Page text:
Ryan Scott '16 recognized for developing an experiment for RIT's quantum mechanics lab

A graduate of Rochester Institute of Technology's College of Science has been recognized by the American Association of Physics Teachers and the-Advanced Laboratory Physics Association for his contributions as an undergraduate student researcher to RIT's School of Physics and Astronomy.

Ryan Scott, who earned his BS in physics from RIT in 2016, has won the AAPT-ALPhA Award for developing a new experiment for the upper-level undergraduate physics lab at RIT. The award also recognizes Scott's faculty advisers Edwin Hach III, assistant professor of physics, and Stefan Preble, associate professor of microsystems engineering and electrical and microelectronic engineering at RIT. Hach and Preble are both members of the university's Future Photon Initiative, an RIT signature research area.

Scott will receive his award and $4,000 at the American Association of Physics Teachers meeting in Cincinnati, Ohio, July 22-26, and present his research in an invited talk. Faculty advisers Hach and Preble will also be recognized at the event.

Scott's experiment can be used as an undergraduate teaching tool to explain concepts that form the basis of quantum computing research. It demonstrates fundamental quantum mechanics by replicating the Hong-Ou Mandel effect to study the behavior of photons, or particles of light. The experiment illustrates superposition and entanglement, fundamental quantum mechanical effects that capture two photons, as a wave and a particle, with one influencing the other at a distance.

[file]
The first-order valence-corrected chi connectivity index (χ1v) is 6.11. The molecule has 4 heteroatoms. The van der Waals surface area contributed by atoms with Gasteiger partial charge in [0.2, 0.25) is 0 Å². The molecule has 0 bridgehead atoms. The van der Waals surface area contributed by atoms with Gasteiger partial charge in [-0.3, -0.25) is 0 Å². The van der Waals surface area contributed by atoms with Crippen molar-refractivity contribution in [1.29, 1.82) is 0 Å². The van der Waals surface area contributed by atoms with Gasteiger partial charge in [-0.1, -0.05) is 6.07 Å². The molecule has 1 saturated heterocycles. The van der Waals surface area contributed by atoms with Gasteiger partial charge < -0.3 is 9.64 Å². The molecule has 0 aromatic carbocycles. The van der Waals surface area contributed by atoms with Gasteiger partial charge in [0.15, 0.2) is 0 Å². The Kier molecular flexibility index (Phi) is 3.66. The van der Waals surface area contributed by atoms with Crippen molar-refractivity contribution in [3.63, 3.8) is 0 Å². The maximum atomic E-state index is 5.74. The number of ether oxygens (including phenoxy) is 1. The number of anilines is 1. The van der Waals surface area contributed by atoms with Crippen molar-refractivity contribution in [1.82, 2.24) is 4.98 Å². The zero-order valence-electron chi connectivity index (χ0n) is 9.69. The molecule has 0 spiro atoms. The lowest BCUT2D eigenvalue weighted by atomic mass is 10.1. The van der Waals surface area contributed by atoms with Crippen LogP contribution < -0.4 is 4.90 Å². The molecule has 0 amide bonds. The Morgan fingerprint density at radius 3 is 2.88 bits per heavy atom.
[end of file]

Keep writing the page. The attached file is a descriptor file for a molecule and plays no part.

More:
RIT gave Scott multiple opportunities to conduct undergraduate research and to be part of the Center for Detectors during his senior year, he said.

"I worked in a condensed matter lab on theoretical modeling for simple photonics devices and wrote software to mathematically model a laser deforming silicon crystals," Scott said. "I especially appreciated so many professors being excited to work with students."

Scott develops and implements software at Epic Systems Corp. in Madison, Wis. He is originally from Shrewsbury, Mass.